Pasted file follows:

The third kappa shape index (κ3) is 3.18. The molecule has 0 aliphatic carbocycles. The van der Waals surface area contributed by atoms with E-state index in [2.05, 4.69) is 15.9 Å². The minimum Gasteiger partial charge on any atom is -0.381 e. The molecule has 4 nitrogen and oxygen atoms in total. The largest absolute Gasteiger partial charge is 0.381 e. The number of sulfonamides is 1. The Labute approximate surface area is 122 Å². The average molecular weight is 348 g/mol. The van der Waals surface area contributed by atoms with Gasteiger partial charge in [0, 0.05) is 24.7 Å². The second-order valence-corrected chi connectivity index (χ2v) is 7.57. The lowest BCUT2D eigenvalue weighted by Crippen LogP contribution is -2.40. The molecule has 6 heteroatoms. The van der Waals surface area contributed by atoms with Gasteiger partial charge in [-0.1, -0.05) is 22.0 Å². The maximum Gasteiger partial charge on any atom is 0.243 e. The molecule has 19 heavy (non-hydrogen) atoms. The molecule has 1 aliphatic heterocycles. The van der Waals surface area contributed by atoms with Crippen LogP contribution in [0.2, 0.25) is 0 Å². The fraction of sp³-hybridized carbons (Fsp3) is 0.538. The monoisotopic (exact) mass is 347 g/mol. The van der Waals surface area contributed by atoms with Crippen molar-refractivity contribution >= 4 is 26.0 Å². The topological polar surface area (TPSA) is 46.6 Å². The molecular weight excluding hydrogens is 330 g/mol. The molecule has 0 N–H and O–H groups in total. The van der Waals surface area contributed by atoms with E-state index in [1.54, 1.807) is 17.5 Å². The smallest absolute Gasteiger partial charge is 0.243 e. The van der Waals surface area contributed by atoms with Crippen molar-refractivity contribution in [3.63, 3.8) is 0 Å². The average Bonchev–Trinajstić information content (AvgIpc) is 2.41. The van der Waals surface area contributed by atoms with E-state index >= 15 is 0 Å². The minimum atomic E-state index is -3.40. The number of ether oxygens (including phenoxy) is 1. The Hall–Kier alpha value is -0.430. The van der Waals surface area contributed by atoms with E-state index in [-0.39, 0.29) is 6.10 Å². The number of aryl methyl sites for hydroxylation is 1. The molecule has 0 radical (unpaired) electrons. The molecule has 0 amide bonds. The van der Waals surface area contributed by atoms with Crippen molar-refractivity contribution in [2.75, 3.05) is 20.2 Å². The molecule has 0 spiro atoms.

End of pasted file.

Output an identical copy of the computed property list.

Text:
The third kappa shape index (κ3) is 3.18. The molecule has 0 aliphatic carbocycles. The van der Waals surface area contributed by atoms with E-state index in [2.05, 4.69) is 15.9 Å². The minimum Gasteiger partial charge on any atom is -0.381 e. The molecule has 4 nitrogen and oxygen atoms in total. The largest absolute Gasteiger partial charge is 0.381 e. The number of sulfonamides is 1. The Labute approximate surface area is 122 Å². The average molecular weight is 348 g/mol. The van der Waals surface area contributed by atoms with Gasteiger partial charge in [0, 0.05) is 24.7 Å². The second-order valence-corrected chi connectivity index (χ2v) is 7.57. The lowest BCUT2D eigenvalue weighted by Crippen LogP contribution is -2.40. The molecule has 6 heteroatoms. The van der Waals surface area contributed by atoms with Gasteiger partial charge in [-0.1, -0.05) is 22.0 Å². The maximum Gasteiger partial charge on any atom is 0.243 e. The molecule has 19 heavy (non-hydrogen) atoms. The molecule has 1 aliphatic heterocycles. The van der Waals surface area contributed by atoms with Crippen LogP contribution in [0.2, 0.25) is 0 Å². The fraction of sp³-hybridized carbons (Fsp3) is 0.538. The monoisotopic (exact) mass is 347 g/mol. The van der Waals surface area contributed by atoms with Crippen molar-refractivity contribution >= 4 is 26.0 Å². The topological polar surface area (TPSA) is 46.6 Å². The molecular weight excluding hydrogens is 330 g/mol. The molecule has 0 N–H and O–H groups in total. The van der Waals surface area contributed by atoms with E-state index in [1.54, 1.807) is 17.5 Å². The smallest absolute Gasteiger partial charge is 0.243 e. The van der Waals surface area contributed by atoms with Crippen molar-refractivity contribution in [3.63, 3.8) is 0 Å². The average Bonchev–Trinajstić information content (AvgIpc) is 2.41. The van der Waals surface area contributed by atoms with E-state index >= 15 is 0 Å². The minimum atomic E-state index is -3.40. The number of ether oxygens (including phenoxy) is 1. The Hall–Kier alpha value is -0.430. The van der Waals surface area contributed by atoms with E-state index in [-0.39, 0.29) is 6.10 Å². The number of aryl methyl sites for hydroxylation is 1. The molecule has 0 radical (unpaired) electrons. The molecule has 0 amide bonds. The van der Waals surface area contributed by atoms with Crippen molar-refractivity contribution in [2.75, 3.05) is 20.2 Å². The molecule has 0 spiro atoms.